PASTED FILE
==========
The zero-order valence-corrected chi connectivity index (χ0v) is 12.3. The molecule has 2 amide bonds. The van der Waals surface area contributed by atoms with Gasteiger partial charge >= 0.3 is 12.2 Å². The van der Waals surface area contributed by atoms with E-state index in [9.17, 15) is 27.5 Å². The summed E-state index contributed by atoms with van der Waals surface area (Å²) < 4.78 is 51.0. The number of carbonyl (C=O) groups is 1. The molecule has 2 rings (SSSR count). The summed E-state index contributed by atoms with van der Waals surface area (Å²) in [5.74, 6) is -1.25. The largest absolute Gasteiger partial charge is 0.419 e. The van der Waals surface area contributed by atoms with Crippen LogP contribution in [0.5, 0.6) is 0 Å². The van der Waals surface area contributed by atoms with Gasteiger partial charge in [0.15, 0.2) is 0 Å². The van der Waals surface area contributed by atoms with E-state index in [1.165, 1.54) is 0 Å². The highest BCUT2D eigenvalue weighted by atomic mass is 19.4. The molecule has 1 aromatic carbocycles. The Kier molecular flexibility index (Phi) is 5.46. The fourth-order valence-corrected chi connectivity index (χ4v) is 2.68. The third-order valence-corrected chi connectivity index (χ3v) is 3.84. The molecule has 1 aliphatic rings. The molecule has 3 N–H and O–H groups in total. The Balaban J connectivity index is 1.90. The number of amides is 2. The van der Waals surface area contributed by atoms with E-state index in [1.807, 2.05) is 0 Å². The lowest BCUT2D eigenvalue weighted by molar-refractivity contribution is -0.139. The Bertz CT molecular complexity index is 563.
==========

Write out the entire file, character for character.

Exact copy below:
The zero-order valence-corrected chi connectivity index (χ0v) is 12.3. The molecule has 2 amide bonds. The van der Waals surface area contributed by atoms with Gasteiger partial charge >= 0.3 is 12.2 Å². The van der Waals surface area contributed by atoms with E-state index in [9.17, 15) is 27.5 Å². The summed E-state index contributed by atoms with van der Waals surface area (Å²) < 4.78 is 51.0. The number of carbonyl (C=O) groups is 1. The molecule has 2 rings (SSSR count). The summed E-state index contributed by atoms with van der Waals surface area (Å²) in [5.74, 6) is -1.25. The largest absolute Gasteiger partial charge is 0.419 e. The van der Waals surface area contributed by atoms with Crippen LogP contribution in [0.5, 0.6) is 0 Å². The van der Waals surface area contributed by atoms with Gasteiger partial charge in [0.15, 0.2) is 0 Å². The van der Waals surface area contributed by atoms with E-state index in [1.165, 1.54) is 0 Å². The highest BCUT2D eigenvalue weighted by atomic mass is 19.4. The molecule has 1 aromatic carbocycles. The Kier molecular flexibility index (Phi) is 5.46. The fourth-order valence-corrected chi connectivity index (χ4v) is 2.68. The third-order valence-corrected chi connectivity index (χ3v) is 3.84. The molecule has 1 aliphatic rings. The molecule has 3 N–H and O–H groups in total. The Balaban J connectivity index is 1.90. The number of amides is 2. The van der Waals surface area contributed by atoms with E-state index in [1.807, 2.05) is 0 Å². The lowest BCUT2D eigenvalue weighted by molar-refractivity contribution is -0.139. The Bertz CT molecular complexity index is 563.